Patterson v. Colorado

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Patterson v. Colorado
Seal of the United States Supreme Court.svg
Argued March 5, 1907
Decided April 15, 1907
Full case name Patterson v. Colorado
Citations 205 U.S. 454 (more)
205 U.S. 454
Holding
The First Amendment's purpose is to guard against prior restraints, not to prevent punishment of publications that may harm public welfare.
Court membership
Case opinions
Plurality Holmes
Dissent Brewer
Dissent Harlan
Laws applied
U.S. Const. amend. I

Patterson v. Colorado, 205 U.S. 454 (1907), was a First Amendment case. Before 1919, the primary legal test used in the United States to determine if speech could be criminalized was the bad tendency test.[1] Rooted in English common law, the test permitted speech to be outlawed if it had a tendency to harm public welfare.[1] One of the earliest cases the Supreme Court heard addressing punishment after material was published was 1907's Patterson v. Colorado in which the Court used the bad tendency test to uphold contempt charges against a newspaper publisher who accused Colorado judges of acting on behalf of local utility companies.[1][2]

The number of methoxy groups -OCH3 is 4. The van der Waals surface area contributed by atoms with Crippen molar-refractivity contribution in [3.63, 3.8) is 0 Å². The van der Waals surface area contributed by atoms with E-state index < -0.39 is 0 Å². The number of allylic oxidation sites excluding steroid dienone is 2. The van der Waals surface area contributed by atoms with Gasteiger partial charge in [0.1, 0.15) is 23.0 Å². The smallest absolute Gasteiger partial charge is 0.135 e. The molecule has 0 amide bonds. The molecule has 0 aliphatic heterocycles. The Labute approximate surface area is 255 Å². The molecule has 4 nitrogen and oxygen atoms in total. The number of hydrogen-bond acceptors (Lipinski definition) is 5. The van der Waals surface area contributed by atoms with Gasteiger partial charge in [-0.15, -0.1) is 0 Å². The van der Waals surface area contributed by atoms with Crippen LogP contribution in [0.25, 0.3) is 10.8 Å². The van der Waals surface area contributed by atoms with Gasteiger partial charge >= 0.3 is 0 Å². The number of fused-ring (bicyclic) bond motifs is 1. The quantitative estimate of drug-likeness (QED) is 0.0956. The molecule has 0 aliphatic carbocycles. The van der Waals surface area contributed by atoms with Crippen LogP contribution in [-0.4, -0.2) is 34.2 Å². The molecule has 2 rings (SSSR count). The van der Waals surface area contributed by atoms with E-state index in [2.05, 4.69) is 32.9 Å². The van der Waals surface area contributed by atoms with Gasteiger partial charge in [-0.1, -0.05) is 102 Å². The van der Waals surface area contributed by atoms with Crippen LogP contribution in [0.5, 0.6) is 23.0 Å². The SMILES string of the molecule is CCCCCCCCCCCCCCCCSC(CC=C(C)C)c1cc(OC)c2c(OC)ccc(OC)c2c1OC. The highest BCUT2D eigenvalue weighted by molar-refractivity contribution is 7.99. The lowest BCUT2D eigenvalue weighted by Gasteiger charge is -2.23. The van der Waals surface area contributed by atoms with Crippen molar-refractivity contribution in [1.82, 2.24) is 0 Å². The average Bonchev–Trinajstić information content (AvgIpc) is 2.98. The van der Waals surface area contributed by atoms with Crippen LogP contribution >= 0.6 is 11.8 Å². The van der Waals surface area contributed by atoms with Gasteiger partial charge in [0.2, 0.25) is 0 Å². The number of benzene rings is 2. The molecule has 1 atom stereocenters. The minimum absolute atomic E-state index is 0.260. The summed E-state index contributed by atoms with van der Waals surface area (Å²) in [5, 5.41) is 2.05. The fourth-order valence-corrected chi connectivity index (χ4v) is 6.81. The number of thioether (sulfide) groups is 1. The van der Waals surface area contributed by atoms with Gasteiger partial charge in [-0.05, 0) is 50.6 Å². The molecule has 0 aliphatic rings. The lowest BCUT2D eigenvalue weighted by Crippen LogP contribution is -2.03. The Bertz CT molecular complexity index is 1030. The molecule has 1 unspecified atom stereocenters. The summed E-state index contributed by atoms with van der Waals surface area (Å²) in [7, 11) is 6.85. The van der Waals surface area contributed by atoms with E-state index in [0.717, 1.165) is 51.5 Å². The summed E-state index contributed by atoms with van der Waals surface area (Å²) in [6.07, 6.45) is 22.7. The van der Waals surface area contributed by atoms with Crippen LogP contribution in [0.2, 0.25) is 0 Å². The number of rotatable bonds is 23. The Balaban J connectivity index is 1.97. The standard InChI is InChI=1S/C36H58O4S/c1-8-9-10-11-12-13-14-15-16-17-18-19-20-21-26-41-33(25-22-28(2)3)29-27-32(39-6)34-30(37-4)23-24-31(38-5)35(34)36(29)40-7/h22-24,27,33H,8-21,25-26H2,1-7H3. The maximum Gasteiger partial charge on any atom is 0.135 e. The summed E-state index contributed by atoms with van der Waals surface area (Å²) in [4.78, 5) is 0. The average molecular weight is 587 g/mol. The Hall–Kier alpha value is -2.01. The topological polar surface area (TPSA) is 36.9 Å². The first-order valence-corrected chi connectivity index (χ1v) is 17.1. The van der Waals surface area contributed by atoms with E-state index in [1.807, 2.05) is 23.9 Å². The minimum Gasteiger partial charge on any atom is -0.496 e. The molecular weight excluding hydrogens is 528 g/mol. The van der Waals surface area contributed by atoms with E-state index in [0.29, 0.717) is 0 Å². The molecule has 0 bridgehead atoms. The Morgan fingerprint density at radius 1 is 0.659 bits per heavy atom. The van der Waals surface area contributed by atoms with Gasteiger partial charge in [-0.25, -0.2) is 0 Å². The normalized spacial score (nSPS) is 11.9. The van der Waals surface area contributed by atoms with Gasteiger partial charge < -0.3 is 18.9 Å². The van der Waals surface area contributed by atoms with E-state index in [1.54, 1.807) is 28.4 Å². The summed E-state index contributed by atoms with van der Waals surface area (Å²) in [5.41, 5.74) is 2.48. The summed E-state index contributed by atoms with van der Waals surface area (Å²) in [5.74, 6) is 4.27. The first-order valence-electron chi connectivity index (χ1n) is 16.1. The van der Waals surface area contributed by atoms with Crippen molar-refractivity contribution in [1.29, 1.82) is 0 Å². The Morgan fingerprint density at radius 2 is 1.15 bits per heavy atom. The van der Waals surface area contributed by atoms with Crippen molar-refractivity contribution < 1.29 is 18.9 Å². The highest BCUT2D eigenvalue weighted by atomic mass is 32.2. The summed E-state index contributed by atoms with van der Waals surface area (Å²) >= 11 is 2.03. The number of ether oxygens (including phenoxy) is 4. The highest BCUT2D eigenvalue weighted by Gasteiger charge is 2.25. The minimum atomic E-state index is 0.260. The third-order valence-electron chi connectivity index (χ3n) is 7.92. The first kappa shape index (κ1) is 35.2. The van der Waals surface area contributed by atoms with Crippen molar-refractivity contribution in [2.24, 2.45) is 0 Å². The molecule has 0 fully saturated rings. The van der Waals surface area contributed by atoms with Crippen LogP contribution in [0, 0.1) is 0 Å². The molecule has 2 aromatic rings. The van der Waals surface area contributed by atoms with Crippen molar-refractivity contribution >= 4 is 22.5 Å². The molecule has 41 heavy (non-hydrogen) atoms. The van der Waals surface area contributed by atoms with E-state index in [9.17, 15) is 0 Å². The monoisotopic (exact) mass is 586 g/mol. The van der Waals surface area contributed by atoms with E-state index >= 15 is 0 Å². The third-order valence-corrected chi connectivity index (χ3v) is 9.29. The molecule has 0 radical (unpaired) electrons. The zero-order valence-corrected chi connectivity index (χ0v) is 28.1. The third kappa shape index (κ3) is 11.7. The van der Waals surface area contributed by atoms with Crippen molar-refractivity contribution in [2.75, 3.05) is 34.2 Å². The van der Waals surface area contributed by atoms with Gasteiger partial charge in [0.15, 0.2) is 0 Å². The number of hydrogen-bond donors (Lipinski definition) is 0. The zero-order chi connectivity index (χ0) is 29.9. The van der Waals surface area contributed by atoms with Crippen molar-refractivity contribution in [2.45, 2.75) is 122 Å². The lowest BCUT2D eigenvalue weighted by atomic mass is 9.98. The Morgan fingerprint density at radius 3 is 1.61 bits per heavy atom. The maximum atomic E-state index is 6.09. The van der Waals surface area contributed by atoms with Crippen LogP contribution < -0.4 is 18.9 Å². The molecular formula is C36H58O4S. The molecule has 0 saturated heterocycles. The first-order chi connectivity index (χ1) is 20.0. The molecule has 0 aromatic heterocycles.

See also[edit]

Footnotes[edit]

  1. ^ a b c Rabban, pp 132–134, 190–199.
  2. ^ Before 1907, most free speech issues addressed prior restraint rather than punishment after speaking.

References[edit]

  • Rabban, David, Free Speech in Its Forgotten Years, Cambridge University Press, 1999, ISBN 9780521655378

External links[edit]

  • Text of Patterson v. Colorado, 205 U.S. 454 (1951) is available from:  Findlaw  Justia